Over the past few weeks, I have downloaded and tested over 12 most popular “battery savers” from the Google Play Store. I was particularly curious to see how much of a difference these apps made when the battery life of our test handsets dropped to the last 20% (when most people start to worry about battery life and want to squeeze as much runtime as possible). Disappointed. And there are many problems. The first question is how many apps are there. It’s definitely a space that many developers want. Not a problem for me, but overwhelming for casual users of the app.
Then the problem is that most apps either want a rooted Android handset or require the user to enter Android Debug Bridge (ADB) commands to elevate their privileges to access advanced features. None of the apps I’ve tested showed any nefarious tendencies, but elevation of privilege is a risky practice I encourage users to do, and a task beyond many users. Elevated the requested app’s permissions for testing. Without it, the apps I tested did almost nothing. The user interface, of course, was full of promises, but offered very little.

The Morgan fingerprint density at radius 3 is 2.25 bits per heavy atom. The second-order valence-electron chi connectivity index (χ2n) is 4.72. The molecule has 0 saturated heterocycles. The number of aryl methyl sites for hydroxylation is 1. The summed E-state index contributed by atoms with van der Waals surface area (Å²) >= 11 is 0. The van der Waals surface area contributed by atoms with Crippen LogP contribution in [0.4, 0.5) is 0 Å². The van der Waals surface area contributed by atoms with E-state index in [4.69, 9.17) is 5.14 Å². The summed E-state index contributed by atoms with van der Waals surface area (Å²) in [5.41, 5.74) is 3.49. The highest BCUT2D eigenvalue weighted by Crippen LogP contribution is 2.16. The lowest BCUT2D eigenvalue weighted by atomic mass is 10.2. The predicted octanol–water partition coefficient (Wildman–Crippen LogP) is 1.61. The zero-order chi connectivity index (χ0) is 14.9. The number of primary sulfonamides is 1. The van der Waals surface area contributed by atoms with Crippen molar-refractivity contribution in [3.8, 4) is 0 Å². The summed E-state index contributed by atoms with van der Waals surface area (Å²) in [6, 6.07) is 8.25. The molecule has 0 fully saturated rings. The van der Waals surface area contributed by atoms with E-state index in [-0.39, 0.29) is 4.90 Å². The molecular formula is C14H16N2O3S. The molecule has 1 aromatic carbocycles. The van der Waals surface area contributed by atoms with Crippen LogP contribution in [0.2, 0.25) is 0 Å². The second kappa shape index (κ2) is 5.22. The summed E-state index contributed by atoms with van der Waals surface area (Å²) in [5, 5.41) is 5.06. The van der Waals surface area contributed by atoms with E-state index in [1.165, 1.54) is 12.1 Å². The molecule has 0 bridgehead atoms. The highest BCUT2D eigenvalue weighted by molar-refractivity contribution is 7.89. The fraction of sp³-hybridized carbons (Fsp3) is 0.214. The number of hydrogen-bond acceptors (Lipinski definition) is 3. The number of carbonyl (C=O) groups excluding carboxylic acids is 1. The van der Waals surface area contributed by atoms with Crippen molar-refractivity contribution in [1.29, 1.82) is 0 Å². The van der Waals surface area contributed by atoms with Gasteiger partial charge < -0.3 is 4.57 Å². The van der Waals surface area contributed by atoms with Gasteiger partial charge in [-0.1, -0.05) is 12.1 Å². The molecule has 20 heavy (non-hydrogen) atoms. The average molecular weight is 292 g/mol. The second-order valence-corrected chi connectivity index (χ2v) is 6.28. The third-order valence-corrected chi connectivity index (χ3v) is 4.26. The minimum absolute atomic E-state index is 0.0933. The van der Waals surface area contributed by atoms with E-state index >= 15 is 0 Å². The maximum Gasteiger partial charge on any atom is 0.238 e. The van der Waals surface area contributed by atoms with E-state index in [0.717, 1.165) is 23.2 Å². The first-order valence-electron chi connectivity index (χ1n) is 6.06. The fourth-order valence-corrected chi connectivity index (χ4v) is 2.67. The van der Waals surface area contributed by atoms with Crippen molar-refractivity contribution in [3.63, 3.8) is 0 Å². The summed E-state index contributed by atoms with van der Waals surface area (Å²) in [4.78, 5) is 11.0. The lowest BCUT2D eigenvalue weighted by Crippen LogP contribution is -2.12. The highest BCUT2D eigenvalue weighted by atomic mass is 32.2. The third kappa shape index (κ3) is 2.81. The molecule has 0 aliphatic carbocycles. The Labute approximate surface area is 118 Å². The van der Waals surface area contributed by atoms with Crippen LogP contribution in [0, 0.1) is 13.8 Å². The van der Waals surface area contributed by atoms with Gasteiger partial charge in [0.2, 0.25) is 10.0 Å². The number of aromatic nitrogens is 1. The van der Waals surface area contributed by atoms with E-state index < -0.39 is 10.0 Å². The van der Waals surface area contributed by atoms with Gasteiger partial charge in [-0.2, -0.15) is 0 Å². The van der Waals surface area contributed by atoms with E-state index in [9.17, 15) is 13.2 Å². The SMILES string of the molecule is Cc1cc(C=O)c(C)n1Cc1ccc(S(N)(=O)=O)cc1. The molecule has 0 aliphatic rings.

With the elevation of privilege, the Battery Saver app adjusted Android’s own Doze and App Standby modes to make these built-in features more aggressive. This actually had a positive impact (more on that in a moment), but it also had a negative impact on performance. I’ve noticed lags, performance issues, and crashes, which I believe are due to these apps pushing their settings beyond acceptable levels.
- Turn on sleep mode
- Avoid leaving the screen on for extended periods of time.
- Avoid persistent Wi-Fi/Cellular/GPS/Hotspot/Bluetooth connections
- Avoid processor-intensive applications (games and camera apps)